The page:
Ever since the 1990s, IT has been dominated by appliance-centric architecture. But in 2015, Cato revolutionized this paradigm by envisioning networking and security delivered as a converged, cloud-native service. This evolution was not unlike the massive shift created by AWS’s global cloud service, which provided a new kind of infrastructure that supported scalability, resiliency, elasticity, security, connectivity and global distribution (and more).
While AWS is not necessarily the cheapest option, businesses today still choose AWS (or Azure, Google Cloud and other public cloud providers) so they can focus their IT teams on business critical projects and strategic initiatives, instead of requiring them to maintain and manage infrastructure. In other words, AWS became an extension of the IT team, turning it into a business enabler.
Cato is following a similar path. The Cato SASE Cloud provides high performance routing and security inspection of enterprise network traffic. To ensure high availability and maximal security posture, the Cato SASE cloud is optimized and maintained by our professionals from DevOps, networking and security. As a result, Cato too is an extension of the IT team, while owning the outcome: a secure and resilient infrastructure. This blog post compares Cato SASE to legacy applications while demonstrating the strategic business value of Cato. A more in-depth comparison can be found in the whitepaper which this blog post is based on. Click here to read it.
Cato SASE Cloud vs. Legacy Appliances
How is the value of Cato justified? While legacy appliances are tools, Cato SASE Cloud is built for outcomes: highly available, scalable and secure connectivity for everyone, everywhere.
- Disruption-free capacity handling
- No infrastructure maintenance
- 24×7 NOC
- 24×7 SOC
- 24×7 Support
Tools on the other hand create:
- Complexity when deploying and planning capacity
- A capacity vs. usage tradeoff
- Difficulties maintaining the security posture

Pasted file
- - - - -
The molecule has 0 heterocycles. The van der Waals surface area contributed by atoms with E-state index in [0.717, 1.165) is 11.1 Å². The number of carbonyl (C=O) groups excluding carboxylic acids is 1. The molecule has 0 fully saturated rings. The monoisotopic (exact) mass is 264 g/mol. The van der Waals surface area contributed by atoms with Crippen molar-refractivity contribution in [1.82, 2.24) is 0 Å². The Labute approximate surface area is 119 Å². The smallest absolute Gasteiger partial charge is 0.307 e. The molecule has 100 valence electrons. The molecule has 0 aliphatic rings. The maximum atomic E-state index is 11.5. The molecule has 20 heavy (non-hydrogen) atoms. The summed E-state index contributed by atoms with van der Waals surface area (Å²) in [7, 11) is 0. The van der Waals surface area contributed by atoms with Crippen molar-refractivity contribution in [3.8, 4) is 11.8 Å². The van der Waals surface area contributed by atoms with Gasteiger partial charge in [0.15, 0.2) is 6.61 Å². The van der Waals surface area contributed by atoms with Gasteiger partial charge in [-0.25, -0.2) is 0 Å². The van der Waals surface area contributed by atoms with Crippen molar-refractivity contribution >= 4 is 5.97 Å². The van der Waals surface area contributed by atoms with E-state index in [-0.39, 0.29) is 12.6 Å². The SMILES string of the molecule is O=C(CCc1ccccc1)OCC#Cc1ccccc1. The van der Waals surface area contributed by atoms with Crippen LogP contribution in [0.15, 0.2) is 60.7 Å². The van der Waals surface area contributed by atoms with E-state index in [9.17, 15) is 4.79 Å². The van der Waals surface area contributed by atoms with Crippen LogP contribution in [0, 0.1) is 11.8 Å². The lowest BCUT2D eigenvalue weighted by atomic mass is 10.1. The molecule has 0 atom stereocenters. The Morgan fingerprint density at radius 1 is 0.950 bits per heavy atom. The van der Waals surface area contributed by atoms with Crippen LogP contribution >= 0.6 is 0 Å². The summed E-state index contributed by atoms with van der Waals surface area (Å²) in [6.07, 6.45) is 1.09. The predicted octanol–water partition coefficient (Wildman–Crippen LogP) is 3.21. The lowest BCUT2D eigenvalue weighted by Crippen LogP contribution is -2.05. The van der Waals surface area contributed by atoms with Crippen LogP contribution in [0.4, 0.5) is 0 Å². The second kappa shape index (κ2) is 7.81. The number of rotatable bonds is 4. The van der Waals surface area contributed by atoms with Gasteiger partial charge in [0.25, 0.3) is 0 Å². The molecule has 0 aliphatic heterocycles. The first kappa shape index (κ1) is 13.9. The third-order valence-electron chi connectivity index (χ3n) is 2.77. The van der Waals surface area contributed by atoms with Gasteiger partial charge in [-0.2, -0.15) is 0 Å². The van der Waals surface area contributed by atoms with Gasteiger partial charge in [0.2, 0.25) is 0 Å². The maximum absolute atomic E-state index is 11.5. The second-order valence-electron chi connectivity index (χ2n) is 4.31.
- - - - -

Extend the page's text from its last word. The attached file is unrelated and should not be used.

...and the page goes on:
- An extended attack surface of appliances
- Limited support effectiveness and limited customer environment access
Cloud-Delivered vs. Appliance-Delivered Features
Features differ in their deployment, management, scalability, and effectiveness. Let’s look at some examples of these differences through the lens of managed vs. standalone features and adaptable vs. rigid features.
Managed vs. Standalone Features
- Managed – Cato’s IPS is always in a fully optimized security posture. We evaluate threats and vulnerabilities, develop mitigations and deploy only after ensuring performance isn’t negatively impacted.
- Standalone – An IPS from an appliance vendor requires the IT team to deploy, assess the deployment impact on performance and ensure all appliances are kept up-to-date. Consequently, these teams are in “detect mode” instead of “prevent mode”.
Adaptable vs. Rigid Features
- Adaptable – Cato’s cloud-native architectures make inspection capabilities available whenever there are new loads or new requirements, at any scale or location, and seamlessly.
- Standalone – When locations and capacity are constrained, it’s the customer’s responsibility to predict future inspection capabilities. As a result, new branches, users and applications turn into business disruptors, instead of driving growth.
“DIY” is a good solution in some cases, but not for enterprises looking to achieve agile and flexible networking and security infrastructure. The required infrastructure expertise coupled with the lack of IT resources make DIY unsustainable in the long haul. Instead, a new partnership model with technology-as-a-service providers is required. This partnership can help organizations achieve the outcomes they need to drive their business and achieve their strategic goals.
Read more from the whitepaper “The Pitfalls of SASE Vendor Selection: Features vs. Strategic Outcomes”, for a closer look.